Pattaya public-health officials said their efforts to promote “voluntary counseling and testing” for HIV and AIDS in the city’s entertainment districts has been largely a failure, with too few participants and too few medical technicians to serve them.
At an Aug. 20 meeting to review July’s “VCT Day” on Soi 6, and plan future projects, meeting leader Ra-anya Jantrakas, a nurse with the Pattaya Public Health Department, heard that there have been many obstacles to success in sending teams out to test sex workers for HIV at their employers.
Dr. Somchai Sreepleanjan, medical officer of the ECHO research project, estimates Thailand has about 500,000 carriers of the HIV virus, but only half are aware they have it, due to insufficient testing.
The department previously informed club owners about their project, but the information wasn’t disseminated well enough, resulting in a low turnout. And most of those who knew of the testing event did not cooperate and take the test for reasons ranging from being scared of the result to shame.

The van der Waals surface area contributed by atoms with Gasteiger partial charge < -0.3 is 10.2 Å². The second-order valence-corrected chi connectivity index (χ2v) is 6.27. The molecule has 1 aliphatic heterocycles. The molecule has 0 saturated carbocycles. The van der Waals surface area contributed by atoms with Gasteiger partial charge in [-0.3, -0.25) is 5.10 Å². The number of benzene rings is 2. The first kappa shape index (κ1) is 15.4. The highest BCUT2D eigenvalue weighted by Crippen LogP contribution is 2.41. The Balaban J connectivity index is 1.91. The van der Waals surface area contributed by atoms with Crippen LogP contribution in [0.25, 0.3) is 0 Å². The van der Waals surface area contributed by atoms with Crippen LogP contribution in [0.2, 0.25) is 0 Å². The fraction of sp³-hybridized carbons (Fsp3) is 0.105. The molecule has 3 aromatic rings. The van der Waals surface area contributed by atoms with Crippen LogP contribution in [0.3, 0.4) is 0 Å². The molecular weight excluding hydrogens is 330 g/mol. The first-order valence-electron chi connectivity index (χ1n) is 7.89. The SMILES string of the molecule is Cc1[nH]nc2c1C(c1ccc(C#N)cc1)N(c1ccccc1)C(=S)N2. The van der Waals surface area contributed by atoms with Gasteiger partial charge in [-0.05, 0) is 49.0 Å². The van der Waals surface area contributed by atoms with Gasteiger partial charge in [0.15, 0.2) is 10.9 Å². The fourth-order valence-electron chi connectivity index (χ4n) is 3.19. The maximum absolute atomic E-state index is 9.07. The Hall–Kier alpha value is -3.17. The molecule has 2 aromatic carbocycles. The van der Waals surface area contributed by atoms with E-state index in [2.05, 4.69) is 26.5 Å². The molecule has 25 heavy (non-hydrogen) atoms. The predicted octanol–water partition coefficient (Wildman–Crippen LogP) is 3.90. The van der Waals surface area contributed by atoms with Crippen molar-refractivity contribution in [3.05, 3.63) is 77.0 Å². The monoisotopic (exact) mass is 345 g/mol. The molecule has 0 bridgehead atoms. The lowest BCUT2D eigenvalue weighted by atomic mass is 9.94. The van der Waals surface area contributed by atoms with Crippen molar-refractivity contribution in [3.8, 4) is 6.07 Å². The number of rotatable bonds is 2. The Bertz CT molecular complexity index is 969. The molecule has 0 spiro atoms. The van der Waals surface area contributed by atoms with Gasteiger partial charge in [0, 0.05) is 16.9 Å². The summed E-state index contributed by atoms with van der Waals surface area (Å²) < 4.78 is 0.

Other problems included a lack of consultants and medical technicians, resulting in long waits and people leaving before being seen. And many who did stay provided insufficient information on their registration documents due to not understanding them.
Dr. Somchai Sreepleanjan, medical officer of the ECHO research project, estimated Thailand has about 500,000 carriers of the HIV virus, but only half are aware they have it, due to insufficient testing.
He noted that hospitals provide full testing, consultation and treatment services and advocated that more effort should be put into getting people to voluntarily get tested at these facilities through such activities as the annual AIDS Day.
This year’s theme for AIDS Day is “the six pros of HIV testing,” which include immediate treatment, improved health through treatment, protecting your partner, child and yourself, and increased knowledge of HIV and AIDS.